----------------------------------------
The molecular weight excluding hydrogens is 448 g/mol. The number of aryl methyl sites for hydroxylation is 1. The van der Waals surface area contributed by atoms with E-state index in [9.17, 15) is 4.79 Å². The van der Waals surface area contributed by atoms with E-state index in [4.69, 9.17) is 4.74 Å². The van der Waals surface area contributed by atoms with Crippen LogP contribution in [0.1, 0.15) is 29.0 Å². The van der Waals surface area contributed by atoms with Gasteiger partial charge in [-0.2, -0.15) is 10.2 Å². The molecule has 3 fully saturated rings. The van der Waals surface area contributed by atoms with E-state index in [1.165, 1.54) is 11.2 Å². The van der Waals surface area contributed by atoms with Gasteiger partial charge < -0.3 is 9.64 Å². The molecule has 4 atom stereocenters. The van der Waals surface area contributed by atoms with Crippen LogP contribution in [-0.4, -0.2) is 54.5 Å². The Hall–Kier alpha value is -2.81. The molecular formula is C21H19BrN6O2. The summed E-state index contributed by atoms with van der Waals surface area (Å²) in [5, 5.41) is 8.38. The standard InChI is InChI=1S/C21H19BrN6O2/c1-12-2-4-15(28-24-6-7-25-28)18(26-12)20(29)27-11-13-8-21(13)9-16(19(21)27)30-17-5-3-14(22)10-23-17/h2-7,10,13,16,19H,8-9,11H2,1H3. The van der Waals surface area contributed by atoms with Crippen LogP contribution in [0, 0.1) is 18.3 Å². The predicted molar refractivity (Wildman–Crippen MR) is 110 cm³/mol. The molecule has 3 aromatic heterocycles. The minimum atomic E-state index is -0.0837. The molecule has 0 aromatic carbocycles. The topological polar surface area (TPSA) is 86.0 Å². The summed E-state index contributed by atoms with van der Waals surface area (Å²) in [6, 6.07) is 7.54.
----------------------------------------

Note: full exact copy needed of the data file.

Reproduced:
The molecular weight excluding hydrogens is 448 g/mol. The number of aryl methyl sites for hydroxylation is 1. The van der Waals surface area contributed by atoms with E-state index in [9.17, 15) is 4.79 Å². The van der Waals surface area contributed by atoms with E-state index in [4.69, 9.17) is 4.74 Å². The van der Waals surface area contributed by atoms with Crippen LogP contribution in [0.1, 0.15) is 29.0 Å². The van der Waals surface area contributed by atoms with Gasteiger partial charge in [-0.2, -0.15) is 10.2 Å². The molecule has 3 fully saturated rings. The van der Waals surface area contributed by atoms with E-state index in [1.165, 1.54) is 11.2 Å². The van der Waals surface area contributed by atoms with Gasteiger partial charge < -0.3 is 9.64 Å². The molecule has 4 atom stereocenters. The van der Waals surface area contributed by atoms with Crippen LogP contribution in [-0.4, -0.2) is 54.5 Å². The Hall–Kier alpha value is -2.81. The molecular formula is C21H19BrN6O2. The summed E-state index contributed by atoms with van der Waals surface area (Å²) in [5, 5.41) is 8.38. The standard InChI is InChI=1S/C21H19BrN6O2/c1-12-2-4-15(28-24-6-7-25-28)18(26-12)20(29)27-11-13-8-21(13)9-16(19(21)27)30-17-5-3-14(22)10-23-17/h2-7,10,13,16,19H,8-9,11H2,1H3. The van der Waals surface area contributed by atoms with Crippen LogP contribution in [0, 0.1) is 18.3 Å². The predicted molar refractivity (Wildman–Crippen MR) is 110 cm³/mol. The molecule has 3 aromatic heterocycles. The minimum atomic E-state index is -0.0837. The molecule has 0 aromatic carbocycles. The topological polar surface area (TPSA) is 86.0 Å². The summed E-state index contributed by atoms with van der Waals surface area (Å²) in [6, 6.07) is 7.54.